Our Work at a Glance

We raise awareness about the history of the American Secret War bombing of Laos, provide space for healing the wounds of war, and create greater hope for a future of peace. Legacies of War has shifted the dialogue on solving the UXO problem from “impossible” to “possible”

From 1964-1973, the U.S.​ dropped more than two million tons of ordnance on Laos during 580,000 bombing sorties—equal to a planeload of bombs every 8 minutes, 24 hours a day, for 9 years.

Only 1% of the Laos has been cleared since the last bomb was dropped in 1973.

Laos remains the most bombed country per capita in history.

We advocate for communities impacted by the American Secret War and educate the public through four distinct ways.


We work to mobilize change makers and advocate for funding for the Lao UXO sector to eradicate the deadly remnants of war from Lao soil.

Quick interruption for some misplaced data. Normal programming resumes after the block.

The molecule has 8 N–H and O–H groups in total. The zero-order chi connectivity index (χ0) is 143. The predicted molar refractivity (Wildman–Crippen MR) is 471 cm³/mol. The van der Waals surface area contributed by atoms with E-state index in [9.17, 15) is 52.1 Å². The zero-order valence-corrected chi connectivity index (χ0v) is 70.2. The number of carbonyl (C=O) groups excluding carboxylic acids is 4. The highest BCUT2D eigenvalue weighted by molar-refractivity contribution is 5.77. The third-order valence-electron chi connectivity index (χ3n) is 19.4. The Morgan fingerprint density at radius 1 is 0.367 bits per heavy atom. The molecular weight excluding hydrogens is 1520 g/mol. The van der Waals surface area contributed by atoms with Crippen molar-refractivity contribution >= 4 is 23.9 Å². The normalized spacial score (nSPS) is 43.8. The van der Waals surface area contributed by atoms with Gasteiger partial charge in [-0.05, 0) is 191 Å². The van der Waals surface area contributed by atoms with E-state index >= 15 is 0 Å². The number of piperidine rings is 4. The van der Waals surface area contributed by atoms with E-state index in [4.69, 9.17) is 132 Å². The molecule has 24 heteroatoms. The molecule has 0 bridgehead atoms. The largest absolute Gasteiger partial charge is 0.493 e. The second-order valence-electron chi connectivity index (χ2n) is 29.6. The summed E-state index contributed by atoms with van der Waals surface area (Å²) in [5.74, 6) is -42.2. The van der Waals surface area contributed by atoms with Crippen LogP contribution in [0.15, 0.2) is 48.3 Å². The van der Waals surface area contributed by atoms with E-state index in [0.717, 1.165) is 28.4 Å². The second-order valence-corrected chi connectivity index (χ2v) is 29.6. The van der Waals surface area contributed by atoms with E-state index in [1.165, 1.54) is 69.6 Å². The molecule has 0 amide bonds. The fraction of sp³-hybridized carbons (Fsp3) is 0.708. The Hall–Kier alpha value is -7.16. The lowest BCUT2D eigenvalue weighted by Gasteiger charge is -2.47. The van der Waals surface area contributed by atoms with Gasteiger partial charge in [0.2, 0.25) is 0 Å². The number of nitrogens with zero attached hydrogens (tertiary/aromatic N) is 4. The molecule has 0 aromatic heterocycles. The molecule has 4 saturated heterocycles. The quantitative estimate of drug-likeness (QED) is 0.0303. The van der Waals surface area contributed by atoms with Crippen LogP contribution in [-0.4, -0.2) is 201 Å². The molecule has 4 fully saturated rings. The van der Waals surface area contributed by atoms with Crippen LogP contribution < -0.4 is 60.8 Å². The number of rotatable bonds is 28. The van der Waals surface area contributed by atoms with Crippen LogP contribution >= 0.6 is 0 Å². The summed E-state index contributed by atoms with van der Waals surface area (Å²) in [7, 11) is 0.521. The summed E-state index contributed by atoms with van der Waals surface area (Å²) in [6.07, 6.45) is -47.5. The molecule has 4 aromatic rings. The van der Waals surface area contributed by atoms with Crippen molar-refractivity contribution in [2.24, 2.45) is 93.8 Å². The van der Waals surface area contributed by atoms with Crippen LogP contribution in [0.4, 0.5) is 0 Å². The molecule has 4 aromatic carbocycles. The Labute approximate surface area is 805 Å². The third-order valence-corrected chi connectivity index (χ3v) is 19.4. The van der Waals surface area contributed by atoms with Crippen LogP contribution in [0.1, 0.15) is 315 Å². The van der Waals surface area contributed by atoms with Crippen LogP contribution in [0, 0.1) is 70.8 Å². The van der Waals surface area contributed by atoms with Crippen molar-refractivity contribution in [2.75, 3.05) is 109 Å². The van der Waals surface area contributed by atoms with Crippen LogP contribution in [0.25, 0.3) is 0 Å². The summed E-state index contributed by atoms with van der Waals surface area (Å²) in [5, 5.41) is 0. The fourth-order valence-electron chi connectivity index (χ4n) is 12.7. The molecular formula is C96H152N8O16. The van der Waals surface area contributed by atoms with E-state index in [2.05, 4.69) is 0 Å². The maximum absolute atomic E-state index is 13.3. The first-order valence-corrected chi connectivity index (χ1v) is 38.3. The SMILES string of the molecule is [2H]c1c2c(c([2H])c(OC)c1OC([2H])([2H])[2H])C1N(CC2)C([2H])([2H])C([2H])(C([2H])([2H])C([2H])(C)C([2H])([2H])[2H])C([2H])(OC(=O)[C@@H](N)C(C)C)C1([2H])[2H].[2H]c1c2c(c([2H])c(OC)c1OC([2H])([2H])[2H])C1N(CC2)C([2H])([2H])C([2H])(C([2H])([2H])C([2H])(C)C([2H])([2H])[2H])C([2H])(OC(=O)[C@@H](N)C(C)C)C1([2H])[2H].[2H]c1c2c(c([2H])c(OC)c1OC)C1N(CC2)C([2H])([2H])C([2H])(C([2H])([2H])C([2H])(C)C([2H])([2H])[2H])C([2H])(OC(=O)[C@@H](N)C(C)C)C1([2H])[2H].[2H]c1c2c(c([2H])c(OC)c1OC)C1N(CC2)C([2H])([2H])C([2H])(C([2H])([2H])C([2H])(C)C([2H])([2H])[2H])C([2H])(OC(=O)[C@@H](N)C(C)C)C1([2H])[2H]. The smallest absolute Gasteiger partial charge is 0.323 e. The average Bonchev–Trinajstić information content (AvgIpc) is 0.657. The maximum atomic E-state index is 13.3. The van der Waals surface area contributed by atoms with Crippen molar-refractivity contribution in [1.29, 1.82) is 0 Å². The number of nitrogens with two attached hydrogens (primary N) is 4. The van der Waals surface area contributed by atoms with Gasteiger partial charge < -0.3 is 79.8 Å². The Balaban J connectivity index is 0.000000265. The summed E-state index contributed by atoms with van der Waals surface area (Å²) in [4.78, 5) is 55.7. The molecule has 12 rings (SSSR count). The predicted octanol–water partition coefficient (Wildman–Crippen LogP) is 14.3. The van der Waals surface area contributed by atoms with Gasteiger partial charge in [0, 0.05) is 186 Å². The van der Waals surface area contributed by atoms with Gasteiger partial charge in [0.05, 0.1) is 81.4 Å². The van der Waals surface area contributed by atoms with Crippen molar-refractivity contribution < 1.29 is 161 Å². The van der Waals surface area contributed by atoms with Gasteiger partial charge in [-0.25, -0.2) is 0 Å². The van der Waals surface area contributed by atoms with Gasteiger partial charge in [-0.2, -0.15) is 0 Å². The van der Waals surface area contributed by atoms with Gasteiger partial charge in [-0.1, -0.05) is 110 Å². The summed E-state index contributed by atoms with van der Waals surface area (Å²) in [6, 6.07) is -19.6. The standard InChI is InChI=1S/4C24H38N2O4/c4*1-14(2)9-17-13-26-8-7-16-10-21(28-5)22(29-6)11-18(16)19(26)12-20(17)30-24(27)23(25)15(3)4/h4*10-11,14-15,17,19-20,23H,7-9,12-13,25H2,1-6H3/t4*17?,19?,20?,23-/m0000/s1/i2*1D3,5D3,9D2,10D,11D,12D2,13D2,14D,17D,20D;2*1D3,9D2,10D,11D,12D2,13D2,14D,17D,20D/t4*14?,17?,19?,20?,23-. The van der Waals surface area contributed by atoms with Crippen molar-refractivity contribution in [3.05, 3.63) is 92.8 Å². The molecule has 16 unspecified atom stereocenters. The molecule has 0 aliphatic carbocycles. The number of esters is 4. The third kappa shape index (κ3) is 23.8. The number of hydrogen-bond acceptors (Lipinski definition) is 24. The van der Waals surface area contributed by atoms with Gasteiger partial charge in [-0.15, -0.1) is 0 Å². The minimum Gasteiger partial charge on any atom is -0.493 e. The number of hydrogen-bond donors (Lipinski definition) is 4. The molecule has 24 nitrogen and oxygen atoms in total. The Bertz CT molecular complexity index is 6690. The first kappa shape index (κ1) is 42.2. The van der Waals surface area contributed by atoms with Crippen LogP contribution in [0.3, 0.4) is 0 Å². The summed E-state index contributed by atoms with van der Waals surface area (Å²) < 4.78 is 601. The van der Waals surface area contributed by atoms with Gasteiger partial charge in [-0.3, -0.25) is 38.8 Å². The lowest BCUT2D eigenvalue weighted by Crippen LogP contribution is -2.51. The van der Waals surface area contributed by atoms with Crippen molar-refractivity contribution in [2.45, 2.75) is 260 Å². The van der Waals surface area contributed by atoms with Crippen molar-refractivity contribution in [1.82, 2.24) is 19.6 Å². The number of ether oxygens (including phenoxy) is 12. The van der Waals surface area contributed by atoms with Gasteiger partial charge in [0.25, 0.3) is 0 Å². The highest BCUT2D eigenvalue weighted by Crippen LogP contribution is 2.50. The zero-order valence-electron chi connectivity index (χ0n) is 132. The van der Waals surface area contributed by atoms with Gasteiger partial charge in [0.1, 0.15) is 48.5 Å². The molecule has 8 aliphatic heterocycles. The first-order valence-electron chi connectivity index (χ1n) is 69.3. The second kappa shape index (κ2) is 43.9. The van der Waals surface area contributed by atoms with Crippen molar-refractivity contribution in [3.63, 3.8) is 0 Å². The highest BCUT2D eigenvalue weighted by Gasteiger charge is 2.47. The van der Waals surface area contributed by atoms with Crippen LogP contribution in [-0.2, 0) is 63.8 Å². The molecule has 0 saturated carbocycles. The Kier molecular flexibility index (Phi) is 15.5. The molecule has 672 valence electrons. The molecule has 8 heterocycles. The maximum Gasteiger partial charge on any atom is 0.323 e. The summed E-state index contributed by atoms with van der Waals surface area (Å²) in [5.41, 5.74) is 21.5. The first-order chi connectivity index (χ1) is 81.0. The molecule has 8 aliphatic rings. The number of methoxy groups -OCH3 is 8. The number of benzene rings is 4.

Our work is the key to convene together different generations and communities and empower change on the grassroots, national and global level.


We offer original programming including film screenings and author interviews that tell the living story of the “Secret War” in Laos–ensuring it’s no longer a footnote in American history.


We are amplifying the voices behind the history that has been left out of the  American historical narrative. We're not retelling stories, we're recording them. 



Join a circle of hope to clear Laos of unexploded bombs and create a safe future for the next generation. Lam Vong Circle members pledge a recurring donation to sustain and grow Legacies of War's life-saving advocacy and community engagement work.

Latest News - CNN

How a new library sheds light on the US ‘secret war’ in Laos
"Most Americans learn something about the Vietnam War at school. Fewer learn about the shadow war that was being fought alongside it."